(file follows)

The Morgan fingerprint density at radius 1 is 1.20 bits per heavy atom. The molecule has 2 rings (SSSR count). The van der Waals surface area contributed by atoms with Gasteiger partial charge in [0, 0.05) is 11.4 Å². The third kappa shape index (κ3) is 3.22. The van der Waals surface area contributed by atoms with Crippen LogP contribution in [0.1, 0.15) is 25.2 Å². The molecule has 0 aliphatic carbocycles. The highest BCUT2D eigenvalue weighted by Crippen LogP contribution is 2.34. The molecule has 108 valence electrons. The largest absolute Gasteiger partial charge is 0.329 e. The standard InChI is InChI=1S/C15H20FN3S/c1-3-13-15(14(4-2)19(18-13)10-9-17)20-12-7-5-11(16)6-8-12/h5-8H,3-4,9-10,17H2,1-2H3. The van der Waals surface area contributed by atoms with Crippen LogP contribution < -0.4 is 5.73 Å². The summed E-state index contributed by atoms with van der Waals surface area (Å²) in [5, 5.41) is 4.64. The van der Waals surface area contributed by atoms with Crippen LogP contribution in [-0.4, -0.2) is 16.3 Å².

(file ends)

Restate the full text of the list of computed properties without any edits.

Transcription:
The Morgan fingerprint density at radius 1 is 1.20 bits per heavy atom. The molecule has 2 rings (SSSR count). The van der Waals surface area contributed by atoms with Gasteiger partial charge in [0, 0.05) is 11.4 Å². The third kappa shape index (κ3) is 3.22. The van der Waals surface area contributed by atoms with Crippen LogP contribution in [0.1, 0.15) is 25.2 Å². The molecule has 0 aliphatic carbocycles. The highest BCUT2D eigenvalue weighted by Crippen LogP contribution is 2.34. The molecule has 108 valence electrons. The largest absolute Gasteiger partial charge is 0.329 e. The standard InChI is InChI=1S/C15H20FN3S/c1-3-13-15(14(4-2)19(18-13)10-9-17)20-12-7-5-11(16)6-8-12/h5-8H,3-4,9-10,17H2,1-2H3. The van der Waals surface area contributed by atoms with Crippen LogP contribution < -0.4 is 5.73 Å². The summed E-state index contributed by atoms with van der Waals surface area (Å²) in [5, 5.41) is 4.64. The van der Waals surface area contributed by atoms with Crippen LogP contribution in [-0.4, -0.2) is 16.3 Å².